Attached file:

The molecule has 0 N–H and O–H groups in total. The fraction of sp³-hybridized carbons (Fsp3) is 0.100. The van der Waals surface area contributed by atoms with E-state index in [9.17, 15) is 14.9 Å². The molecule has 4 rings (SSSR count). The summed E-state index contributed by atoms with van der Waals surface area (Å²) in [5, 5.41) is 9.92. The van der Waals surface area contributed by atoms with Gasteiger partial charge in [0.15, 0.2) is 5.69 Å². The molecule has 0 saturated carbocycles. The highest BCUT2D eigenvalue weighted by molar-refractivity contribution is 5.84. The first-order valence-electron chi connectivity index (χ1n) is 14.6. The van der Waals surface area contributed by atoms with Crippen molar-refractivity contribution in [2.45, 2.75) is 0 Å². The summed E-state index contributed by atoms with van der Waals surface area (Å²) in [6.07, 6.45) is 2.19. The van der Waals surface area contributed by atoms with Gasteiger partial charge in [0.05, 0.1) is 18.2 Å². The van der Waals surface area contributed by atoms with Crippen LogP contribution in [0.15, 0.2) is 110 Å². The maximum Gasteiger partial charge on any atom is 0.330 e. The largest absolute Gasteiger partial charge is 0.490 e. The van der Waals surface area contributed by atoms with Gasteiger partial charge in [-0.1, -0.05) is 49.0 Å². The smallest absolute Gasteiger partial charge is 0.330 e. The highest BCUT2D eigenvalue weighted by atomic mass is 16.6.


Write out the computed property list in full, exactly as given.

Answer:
The molecule has 0 N–H and O–H groups in total. The fraction of sp³-hybridized carbons (Fsp3) is 0.100. The van der Waals surface area contributed by atoms with E-state index in [9.17, 15) is 14.9 Å². The molecule has 4 rings (SSSR count). The summed E-state index contributed by atoms with van der Waals surface area (Å²) in [5, 5.41) is 9.92. The van der Waals surface area contributed by atoms with Gasteiger partial charge in [0.15, 0.2) is 5.69 Å². The molecule has 0 saturated carbocycles. The highest BCUT2D eigenvalue weighted by molar-refractivity contribution is 5.84. The first-order valence-electron chi connectivity index (χ1n) is 14.6. The van der Waals surface area contributed by atoms with Crippen molar-refractivity contribution in [2.45, 2.75) is 0 Å². The summed E-state index contributed by atoms with van der Waals surface area (Å²) in [6.07, 6.45) is 2.19. The van der Waals surface area contributed by atoms with Gasteiger partial charge in [0.05, 0.1) is 18.2 Å². The van der Waals surface area contributed by atoms with Crippen LogP contribution in [0.15, 0.2) is 110 Å². The maximum Gasteiger partial charge on any atom is 0.330 e. The largest absolute Gasteiger partial charge is 0.490 e. The van der Waals surface area contributed by atoms with Gasteiger partial charge in [-0.1, -0.05) is 49.0 Å². The smallest absolute Gasteiger partial charge is 0.330 e. The highest BCUT2D eigenvalue weighted by atomic mass is 16.6.